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So a typical ‘brocanting day’ starts early…we are up by 6:00 at the latest. Fueled by lots of hot coffee and a croissant, we set up our stall, or rather Dermot does. I have learned to go ‘shopping’ very early as that’s the way to have first pick and if I’m lucky, get a bargain. By tradition, professionals give other professionals a better price so I try to get out there early with the hope of finding something really special at a bargain price before someone beats me  to it

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Around 9:00 or 10:00, depending on the weather, the public starts pouring in and if we are lucky and have a good stock of  stuff , our stand gets busy. Dermot enjoys the selling part more than I do, so all morning I come and go on forays into the rows and rows of stalls. Always I’ll spot something I didn’t see on the first round, so it is worth it to keep looking. Mainly I am searching for items for our French vintage shop on Etsy, although occasionally I spot a ‘keeper’…hopefully something we actually need!


At mid-day, virtually on the stroke of 12:00 the crowd thins out because it’s time for lunch…and to be sure, the French take their mid-day meal very seriously. Usually we have stocked our cooler with a nice picnic…ham or roast chicken, some cold salads, a fresh baguette we’ve bought on site early that morning and a nice bottle of cold rose’.  Our lunch can be leisurely because with rare exceptions there are no shoppers from about noon until 1:30 or so.  Everybody is eating!  Always, at every Brocante,  there is a barbeque stand where sausages and such are available along with the inevitable ‘frites’.  Sometimes there is a special meal being served such as ‘Moules/frites’, and occasionally there’s something really, really special. If you happen on a brocante that is hosting a  ‘Mechoui’ you are in luck. This is a feast centered around spit-roasted herb-stuffed lamb. And if one is a meat-eater, a plate of this succulent and fragrant lamb served with delicious garlicky white beans is to-die-for!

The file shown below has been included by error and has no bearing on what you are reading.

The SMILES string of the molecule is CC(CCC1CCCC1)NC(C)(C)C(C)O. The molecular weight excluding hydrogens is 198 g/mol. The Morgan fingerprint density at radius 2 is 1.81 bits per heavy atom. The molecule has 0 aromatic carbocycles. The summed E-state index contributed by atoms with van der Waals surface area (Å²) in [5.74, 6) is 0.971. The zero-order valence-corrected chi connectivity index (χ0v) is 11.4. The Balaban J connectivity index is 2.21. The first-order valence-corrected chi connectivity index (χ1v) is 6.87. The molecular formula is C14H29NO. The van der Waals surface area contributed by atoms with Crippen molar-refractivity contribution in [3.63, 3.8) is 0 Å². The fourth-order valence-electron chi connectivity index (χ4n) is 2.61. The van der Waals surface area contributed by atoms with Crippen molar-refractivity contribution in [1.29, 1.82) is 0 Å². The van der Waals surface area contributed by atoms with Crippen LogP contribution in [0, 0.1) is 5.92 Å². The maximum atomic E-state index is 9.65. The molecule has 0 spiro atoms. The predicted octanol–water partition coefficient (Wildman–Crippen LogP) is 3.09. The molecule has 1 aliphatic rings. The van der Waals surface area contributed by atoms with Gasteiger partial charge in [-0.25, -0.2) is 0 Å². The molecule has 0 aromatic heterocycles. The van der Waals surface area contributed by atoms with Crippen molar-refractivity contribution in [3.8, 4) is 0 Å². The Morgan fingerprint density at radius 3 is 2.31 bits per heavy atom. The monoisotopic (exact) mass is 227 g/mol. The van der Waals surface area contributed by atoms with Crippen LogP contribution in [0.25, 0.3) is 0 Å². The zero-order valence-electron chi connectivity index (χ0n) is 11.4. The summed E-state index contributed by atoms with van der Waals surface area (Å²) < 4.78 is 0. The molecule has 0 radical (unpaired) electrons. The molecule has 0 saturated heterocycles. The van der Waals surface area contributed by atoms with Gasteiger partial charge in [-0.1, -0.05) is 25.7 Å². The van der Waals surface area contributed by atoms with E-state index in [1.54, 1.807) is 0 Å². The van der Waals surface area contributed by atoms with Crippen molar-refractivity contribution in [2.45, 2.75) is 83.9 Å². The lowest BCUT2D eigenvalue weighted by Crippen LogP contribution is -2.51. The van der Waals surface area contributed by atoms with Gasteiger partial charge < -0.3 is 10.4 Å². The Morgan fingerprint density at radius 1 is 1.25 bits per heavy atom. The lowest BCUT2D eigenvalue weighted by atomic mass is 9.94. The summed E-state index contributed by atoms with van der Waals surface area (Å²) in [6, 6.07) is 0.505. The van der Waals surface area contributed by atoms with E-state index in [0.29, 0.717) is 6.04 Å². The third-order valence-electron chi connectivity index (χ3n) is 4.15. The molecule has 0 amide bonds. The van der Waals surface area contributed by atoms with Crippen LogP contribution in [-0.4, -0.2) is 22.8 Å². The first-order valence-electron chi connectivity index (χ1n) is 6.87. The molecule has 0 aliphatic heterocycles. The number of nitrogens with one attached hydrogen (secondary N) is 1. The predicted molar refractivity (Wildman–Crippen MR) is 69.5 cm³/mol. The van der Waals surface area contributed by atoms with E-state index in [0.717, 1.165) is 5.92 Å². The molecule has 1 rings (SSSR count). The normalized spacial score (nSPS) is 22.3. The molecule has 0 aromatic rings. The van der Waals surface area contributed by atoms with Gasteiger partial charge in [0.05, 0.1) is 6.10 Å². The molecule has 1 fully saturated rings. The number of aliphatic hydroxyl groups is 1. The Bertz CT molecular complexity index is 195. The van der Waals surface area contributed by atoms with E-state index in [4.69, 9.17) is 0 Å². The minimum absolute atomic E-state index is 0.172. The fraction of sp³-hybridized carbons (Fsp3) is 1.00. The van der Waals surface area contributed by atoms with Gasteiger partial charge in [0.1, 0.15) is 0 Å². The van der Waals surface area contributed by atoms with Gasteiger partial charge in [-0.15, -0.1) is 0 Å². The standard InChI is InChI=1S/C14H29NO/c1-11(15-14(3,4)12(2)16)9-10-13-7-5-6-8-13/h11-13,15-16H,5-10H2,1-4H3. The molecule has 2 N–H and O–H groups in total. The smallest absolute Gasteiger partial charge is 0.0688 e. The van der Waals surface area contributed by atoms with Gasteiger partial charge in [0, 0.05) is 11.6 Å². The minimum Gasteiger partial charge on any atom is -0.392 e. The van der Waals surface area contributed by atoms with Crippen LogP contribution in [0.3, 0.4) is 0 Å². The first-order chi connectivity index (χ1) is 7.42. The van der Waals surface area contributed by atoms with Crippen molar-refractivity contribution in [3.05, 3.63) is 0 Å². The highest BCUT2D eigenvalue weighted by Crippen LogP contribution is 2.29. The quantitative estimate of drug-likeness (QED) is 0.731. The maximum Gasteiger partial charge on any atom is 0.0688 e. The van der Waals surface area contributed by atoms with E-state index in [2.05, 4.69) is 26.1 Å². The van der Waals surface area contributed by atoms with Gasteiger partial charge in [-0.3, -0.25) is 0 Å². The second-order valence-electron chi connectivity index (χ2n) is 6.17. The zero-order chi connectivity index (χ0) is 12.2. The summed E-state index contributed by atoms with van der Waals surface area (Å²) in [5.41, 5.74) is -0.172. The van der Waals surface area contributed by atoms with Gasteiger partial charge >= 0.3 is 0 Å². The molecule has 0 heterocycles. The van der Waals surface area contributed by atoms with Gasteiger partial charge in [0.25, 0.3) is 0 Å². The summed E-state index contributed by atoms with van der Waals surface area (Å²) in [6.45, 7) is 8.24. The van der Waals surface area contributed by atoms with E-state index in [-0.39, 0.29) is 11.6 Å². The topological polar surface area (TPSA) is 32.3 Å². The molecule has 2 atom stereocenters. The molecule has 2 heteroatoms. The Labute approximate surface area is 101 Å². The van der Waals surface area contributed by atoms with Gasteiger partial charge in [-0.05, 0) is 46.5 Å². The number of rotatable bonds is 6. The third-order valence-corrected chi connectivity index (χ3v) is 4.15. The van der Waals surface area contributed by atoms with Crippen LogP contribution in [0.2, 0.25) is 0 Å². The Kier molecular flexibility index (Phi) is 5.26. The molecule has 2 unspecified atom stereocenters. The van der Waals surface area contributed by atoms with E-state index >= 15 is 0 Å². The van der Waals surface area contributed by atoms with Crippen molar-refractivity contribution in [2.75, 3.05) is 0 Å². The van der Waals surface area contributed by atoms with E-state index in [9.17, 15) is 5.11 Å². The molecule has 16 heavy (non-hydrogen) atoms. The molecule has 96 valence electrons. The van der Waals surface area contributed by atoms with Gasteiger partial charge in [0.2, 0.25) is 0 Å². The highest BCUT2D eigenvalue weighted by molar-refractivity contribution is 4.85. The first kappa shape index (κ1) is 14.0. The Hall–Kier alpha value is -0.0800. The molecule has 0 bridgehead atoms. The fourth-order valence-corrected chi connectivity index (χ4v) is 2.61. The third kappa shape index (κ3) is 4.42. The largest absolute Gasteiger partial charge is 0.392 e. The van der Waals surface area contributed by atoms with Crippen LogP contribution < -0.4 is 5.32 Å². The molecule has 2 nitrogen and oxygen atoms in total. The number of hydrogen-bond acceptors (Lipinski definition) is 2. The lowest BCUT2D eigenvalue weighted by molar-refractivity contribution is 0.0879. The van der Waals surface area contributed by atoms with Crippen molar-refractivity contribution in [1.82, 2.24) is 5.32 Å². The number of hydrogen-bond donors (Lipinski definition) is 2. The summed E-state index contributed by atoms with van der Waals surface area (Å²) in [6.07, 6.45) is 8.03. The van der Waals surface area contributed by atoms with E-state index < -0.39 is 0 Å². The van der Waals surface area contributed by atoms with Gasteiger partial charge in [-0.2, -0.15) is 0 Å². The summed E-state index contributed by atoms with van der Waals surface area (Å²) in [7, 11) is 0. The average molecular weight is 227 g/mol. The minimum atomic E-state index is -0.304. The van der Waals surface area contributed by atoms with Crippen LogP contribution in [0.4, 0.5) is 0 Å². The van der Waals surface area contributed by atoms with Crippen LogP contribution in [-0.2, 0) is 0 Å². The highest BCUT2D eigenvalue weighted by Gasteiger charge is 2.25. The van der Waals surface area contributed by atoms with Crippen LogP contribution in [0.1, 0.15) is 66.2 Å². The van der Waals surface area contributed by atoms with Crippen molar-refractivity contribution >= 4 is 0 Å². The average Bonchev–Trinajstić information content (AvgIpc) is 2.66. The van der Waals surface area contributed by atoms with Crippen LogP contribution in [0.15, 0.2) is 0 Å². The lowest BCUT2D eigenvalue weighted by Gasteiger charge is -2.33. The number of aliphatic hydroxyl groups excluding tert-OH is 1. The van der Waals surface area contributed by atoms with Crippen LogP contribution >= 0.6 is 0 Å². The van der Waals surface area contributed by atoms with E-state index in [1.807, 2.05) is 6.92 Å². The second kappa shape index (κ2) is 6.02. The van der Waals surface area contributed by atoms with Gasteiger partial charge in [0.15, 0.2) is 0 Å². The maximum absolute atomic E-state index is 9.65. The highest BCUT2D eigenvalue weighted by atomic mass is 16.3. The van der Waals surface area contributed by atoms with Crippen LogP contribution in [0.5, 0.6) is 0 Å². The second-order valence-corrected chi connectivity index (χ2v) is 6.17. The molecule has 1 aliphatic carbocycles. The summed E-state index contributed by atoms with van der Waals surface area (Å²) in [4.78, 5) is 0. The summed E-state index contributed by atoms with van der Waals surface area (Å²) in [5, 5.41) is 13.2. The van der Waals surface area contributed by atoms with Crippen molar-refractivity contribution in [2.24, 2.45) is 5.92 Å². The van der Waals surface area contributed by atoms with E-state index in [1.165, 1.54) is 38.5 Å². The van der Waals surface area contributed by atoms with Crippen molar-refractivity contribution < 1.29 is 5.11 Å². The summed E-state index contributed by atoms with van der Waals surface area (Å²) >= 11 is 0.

( I am going to do another post soon devoted to ‘Brocante Cuisine’ as it is such a special and important part of the ‘brocante experience’. For example, I’ll show a Mechoui from start to finish.)

There is always a grill like this at every Bocante...always. So if you like greasy sausage, you're in luck!

There is always a grill like this at every Bocante…always. So if you like greasy sausage, you’re in luck!

Preparation for a Mechoui starts at dawn.

Preparation for a Mechoui starts at dawn.

After lunch things tend to be less busy for selling as the serious buyers generally arrive in the morning, but the site is filled with very young and very old French couples holding hands and families with young children for a day out. Also we will hear lots of English as the massive numbers of British settlers who have come to our part of France in the last 10 to 15 years all seem to love ‘brocanting’. All afternoon I continue my shopping and chat with the  acquaintances and friends we’ve made since we’ve been doing this, while Dermot mans our stand. But if it is hot and the brocante is small or uninteresting, I might just duck into the caravan for a nap!

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A 'Brocanteur' who didn't have a good day?

A ‘Brocanteur’ who didn’t have a good day?

At last, after a long and hopefully profitable, but generally very pleasant day, its time to pack up. We take down our awning, pack up our unsold things, count ‘the take’,  admire the day’s purchases yet again …and leave our site as we found it.

Then the long road home…